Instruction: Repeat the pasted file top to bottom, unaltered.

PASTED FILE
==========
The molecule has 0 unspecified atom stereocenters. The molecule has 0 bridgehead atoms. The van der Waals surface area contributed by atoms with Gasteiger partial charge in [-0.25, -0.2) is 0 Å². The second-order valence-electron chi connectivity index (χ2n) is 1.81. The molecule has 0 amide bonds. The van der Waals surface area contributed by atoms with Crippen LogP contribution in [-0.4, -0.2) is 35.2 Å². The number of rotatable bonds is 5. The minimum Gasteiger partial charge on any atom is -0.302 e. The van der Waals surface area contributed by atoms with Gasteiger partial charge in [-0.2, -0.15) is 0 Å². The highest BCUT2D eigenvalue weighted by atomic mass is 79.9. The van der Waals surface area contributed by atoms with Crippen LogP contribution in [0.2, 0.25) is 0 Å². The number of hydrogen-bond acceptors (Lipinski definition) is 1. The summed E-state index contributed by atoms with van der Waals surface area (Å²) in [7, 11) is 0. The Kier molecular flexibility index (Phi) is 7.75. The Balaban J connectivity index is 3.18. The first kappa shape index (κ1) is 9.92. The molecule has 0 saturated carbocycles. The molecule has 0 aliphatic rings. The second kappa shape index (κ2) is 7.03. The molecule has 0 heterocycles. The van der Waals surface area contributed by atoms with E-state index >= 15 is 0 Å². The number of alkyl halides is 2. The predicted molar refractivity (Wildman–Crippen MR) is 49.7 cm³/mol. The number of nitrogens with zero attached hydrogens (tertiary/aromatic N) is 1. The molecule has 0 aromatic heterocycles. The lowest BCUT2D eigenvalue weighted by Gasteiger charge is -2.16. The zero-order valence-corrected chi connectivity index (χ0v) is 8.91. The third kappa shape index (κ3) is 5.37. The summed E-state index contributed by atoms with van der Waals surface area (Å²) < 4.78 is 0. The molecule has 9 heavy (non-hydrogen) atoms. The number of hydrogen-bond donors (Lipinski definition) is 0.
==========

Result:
The molecule has 0 unspecified atom stereocenters. The molecule has 0 bridgehead atoms. The van der Waals surface area contributed by atoms with Gasteiger partial charge in [-0.25, -0.2) is 0 Å². The second-order valence-electron chi connectivity index (χ2n) is 1.81. The molecule has 0 amide bonds. The van der Waals surface area contributed by atoms with Crippen LogP contribution in [-0.4, -0.2) is 35.2 Å². The number of rotatable bonds is 5. The minimum Gasteiger partial charge on any atom is -0.302 e. The van der Waals surface area contributed by atoms with Gasteiger partial charge in [-0.2, -0.15) is 0 Å². The highest BCUT2D eigenvalue weighted by atomic mass is 79.9. The van der Waals surface area contributed by atoms with Crippen LogP contribution in [0.2, 0.25) is 0 Å². The number of hydrogen-bond acceptors (Lipinski definition) is 1. The summed E-state index contributed by atoms with van der Waals surface area (Å²) in [7, 11) is 0. The Kier molecular flexibility index (Phi) is 7.75. The Balaban J connectivity index is 3.18. The first kappa shape index (κ1) is 9.92. The molecule has 0 saturated carbocycles. The molecule has 0 aliphatic rings. The second kappa shape index (κ2) is 7.03. The molecule has 0 heterocycles. The van der Waals surface area contributed by atoms with E-state index >= 15 is 0 Å². The number of alkyl halides is 2. The predicted molar refractivity (Wildman–Crippen MR) is 49.7 cm³/mol. The number of nitrogens with zero attached hydrogens (tertiary/aromatic N) is 1. The molecule has 0 aromatic heterocycles. The lowest BCUT2D eigenvalue weighted by Gasteiger charge is -2.16. The zero-order valence-corrected chi connectivity index (χ0v) is 8.91. The third kappa shape index (κ3) is 5.37. The summed E-state index contributed by atoms with van der Waals surface area (Å²) < 4.78 is 0. The molecule has 9 heavy (non-hydrogen) atoms. The number of hydrogen-bond donors (Lipinski definition) is 0.